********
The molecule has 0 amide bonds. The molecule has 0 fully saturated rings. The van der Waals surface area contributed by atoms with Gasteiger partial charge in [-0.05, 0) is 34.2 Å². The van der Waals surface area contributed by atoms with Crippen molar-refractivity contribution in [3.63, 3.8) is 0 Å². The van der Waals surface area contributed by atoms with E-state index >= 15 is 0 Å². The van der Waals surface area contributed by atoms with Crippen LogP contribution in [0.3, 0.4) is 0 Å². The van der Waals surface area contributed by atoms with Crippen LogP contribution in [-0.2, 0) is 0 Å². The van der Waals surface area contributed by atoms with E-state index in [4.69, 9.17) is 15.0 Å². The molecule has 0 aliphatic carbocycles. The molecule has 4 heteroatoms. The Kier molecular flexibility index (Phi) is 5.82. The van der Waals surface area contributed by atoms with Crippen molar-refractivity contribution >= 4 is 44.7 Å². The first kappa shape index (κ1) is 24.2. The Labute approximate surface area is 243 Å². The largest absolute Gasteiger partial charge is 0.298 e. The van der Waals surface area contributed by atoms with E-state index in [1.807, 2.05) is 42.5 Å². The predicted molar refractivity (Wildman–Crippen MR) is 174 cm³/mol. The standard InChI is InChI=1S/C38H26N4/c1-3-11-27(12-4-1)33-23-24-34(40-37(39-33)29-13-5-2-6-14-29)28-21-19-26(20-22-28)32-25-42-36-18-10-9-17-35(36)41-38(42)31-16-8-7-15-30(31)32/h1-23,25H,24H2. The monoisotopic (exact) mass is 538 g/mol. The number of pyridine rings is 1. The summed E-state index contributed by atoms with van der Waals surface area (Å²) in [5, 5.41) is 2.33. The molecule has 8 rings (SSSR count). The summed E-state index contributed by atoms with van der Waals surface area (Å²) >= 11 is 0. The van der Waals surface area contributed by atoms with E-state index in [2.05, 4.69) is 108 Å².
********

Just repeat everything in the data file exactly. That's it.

The molecule has 0 amide bonds. The molecule has 0 fully saturated rings. The van der Waals surface area contributed by atoms with Gasteiger partial charge in [-0.05, 0) is 34.2 Å². The van der Waals surface area contributed by atoms with Crippen molar-refractivity contribution in [3.63, 3.8) is 0 Å². The van der Waals surface area contributed by atoms with E-state index >= 15 is 0 Å². The van der Waals surface area contributed by atoms with Crippen LogP contribution in [0.3, 0.4) is 0 Å². The van der Waals surface area contributed by atoms with Crippen LogP contribution in [-0.2, 0) is 0 Å². The van der Waals surface area contributed by atoms with E-state index in [4.69, 9.17) is 15.0 Å². The molecule has 0 aliphatic carbocycles. The molecule has 4 heteroatoms. The Kier molecular flexibility index (Phi) is 5.82. The van der Waals surface area contributed by atoms with Crippen molar-refractivity contribution >= 4 is 44.7 Å². The first kappa shape index (κ1) is 24.2. The Labute approximate surface area is 243 Å². The largest absolute Gasteiger partial charge is 0.298 e. The van der Waals surface area contributed by atoms with E-state index in [1.807, 2.05) is 42.5 Å². The predicted molar refractivity (Wildman–Crippen MR) is 174 cm³/mol. The standard InChI is InChI=1S/C38H26N4/c1-3-11-27(12-4-1)33-23-24-34(40-37(39-33)29-13-5-2-6-14-29)28-21-19-26(20-22-28)32-25-42-36-18-10-9-17-35(36)41-38(42)31-16-8-7-15-30(31)32/h1-23,25H,24H2. The monoisotopic (exact) mass is 538 g/mol. The number of pyridine rings is 1. The summed E-state index contributed by atoms with van der Waals surface area (Å²) in [5, 5.41) is 2.33. The molecule has 8 rings (SSSR count). The summed E-state index contributed by atoms with van der Waals surface area (Å²) >= 11 is 0. The van der Waals surface area contributed by atoms with E-state index in [2.05, 4.69) is 108 Å².